One of the mysteries of the English language finally explained.
1An Argentinian ballroom dance, the forerunner of the tango.
- ‘If women do the leg flicks and kicks in a confined milonga, there is a distinct risk of others on the dance floor being speared by a flying stiletto.’
- ‘Although the milonga has something of the air of the genteel, there is nothing outdated about this timeless dance, judging by the recent interest shown in it.’
- ‘His talk surveyed the Kongo-derived underpinnings of tango, including candombe("strikes with blackness"), tangana("walk that walk"), payada (cowboy rap songs), and the funky milonga.’
- ‘In the Strictly Dance Fever final, Danny and Jodie from Liverpool made it into second place dancing the Milonga.’
- ‘Traditional European dances were mixed with the habanera, a popular dance from Cuba, to form a new style, the milonga.’
- 1.1 A piece of music written for or in the style of the milonga.
- ‘In turn, the milonga mixed with a dance that was performed in the streets by small-time crooks or 'compadritos' and the tango was born.’
- ‘The dance was born in Argentina, via the local milonga and African Candombe rhythms.’
- ‘The fourth piece of the evening was a milonga (a popular Argentine song) sung by Rosario Guerrero whose vocal range and passionate expression demonstrated why she's called "La Tremendita."’
- ‘Historians argue as to its exact origins, but most agree that tango borrowed from many influences - the hypnotic rhythms that African slaves beat on their drums (known as tan-go); and the popular music of the pampas, the milonga.’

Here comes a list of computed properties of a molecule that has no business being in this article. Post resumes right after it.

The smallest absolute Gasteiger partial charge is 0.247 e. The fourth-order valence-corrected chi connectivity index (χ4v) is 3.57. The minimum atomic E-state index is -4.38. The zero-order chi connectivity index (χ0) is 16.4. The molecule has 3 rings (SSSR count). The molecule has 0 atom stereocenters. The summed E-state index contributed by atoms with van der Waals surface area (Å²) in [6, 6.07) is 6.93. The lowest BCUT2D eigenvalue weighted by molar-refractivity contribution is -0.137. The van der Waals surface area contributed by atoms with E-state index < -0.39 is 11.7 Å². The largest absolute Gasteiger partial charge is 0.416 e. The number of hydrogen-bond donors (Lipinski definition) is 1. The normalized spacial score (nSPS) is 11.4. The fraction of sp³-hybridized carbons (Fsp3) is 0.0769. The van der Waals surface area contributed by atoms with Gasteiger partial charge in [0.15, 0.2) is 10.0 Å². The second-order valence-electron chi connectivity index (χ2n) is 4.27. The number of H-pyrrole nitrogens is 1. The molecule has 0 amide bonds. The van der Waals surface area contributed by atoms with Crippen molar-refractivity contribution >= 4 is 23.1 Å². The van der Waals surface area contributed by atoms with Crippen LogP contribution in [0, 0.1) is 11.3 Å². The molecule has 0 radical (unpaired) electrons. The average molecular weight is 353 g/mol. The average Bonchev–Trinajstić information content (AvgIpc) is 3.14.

- ‘We went to bed, but were kept from sleeping until dawn by the drunken ravings of an unseen neighbor, who intermingled inextricable insults with snatches of milongas - or rather with snatches of the same milonga.’
- 1.2 A place or event at which the milonga is danced.‘there are at least fifteen milongas under way late on any given night’
- ‘We arrange to meet at a Milonga so that I can experience for myself the differences in style and ambience, but first I have another class to attend.’
- ‘The milonga is not a place where women ask men to dance.’
- ‘If you go along to a milonga looking out to confirm preconceptions, you'll find them, such as the romantic notion that 'tango is a sad feeling danced'.’
- ‘Hit Buenos Aires at 3:00 P.M., 9:00 P.M., or after midnight; somewhere there's a milonga taking place - from teatime lessons in the Confiteria Ideal in the city's downtown to a dark embrace in the small hours at neo-Gothic La Catedral.’
- ‘At La Catedral, a milonga with an indie atmosphere in the district of Almagro, the crowd is younger and the atmosphere relaxed.’
- ‘In an upstairs dance hall called El Beso (the Kiss), tonight's milonga is heating up.’
- ‘"Some are really hot," said Roberto, a 53-year-old regular at Sunday's milonga in Hallandale Cultural Community Centre.’
- ‘If you're misguided enough to think you can do it too, go to to an afternoon milonga - a participatory event where you can take lessons.’
- ‘On Sunday they're scheduled to teach tango at the Pearl Studios before appearing as part of a milonga at the Alvin Ailey Center.’
- ‘He first lived in Rio de Janeiro and then moved to Sao Paulo, where he ran his own dance studio and held a weekly milonga.’
- ‘Late on Wednesday night they appeared as part of a milonga at the Lafayette Grill on Franklin Street in TriBeCa.’
- ‘The Salon Canning is an authentic milonga, a bare hall in the old Palermo district of Buenos Aires where dancers gyrate into the early morning to Argentina's most distinctive musical style, the tango.’
South American Spanish, from Brazilian Portuguese milonga, ‘angry or repetitive words, witchcraft’, later referring to a lively dance; probably ultimately from a West African language.
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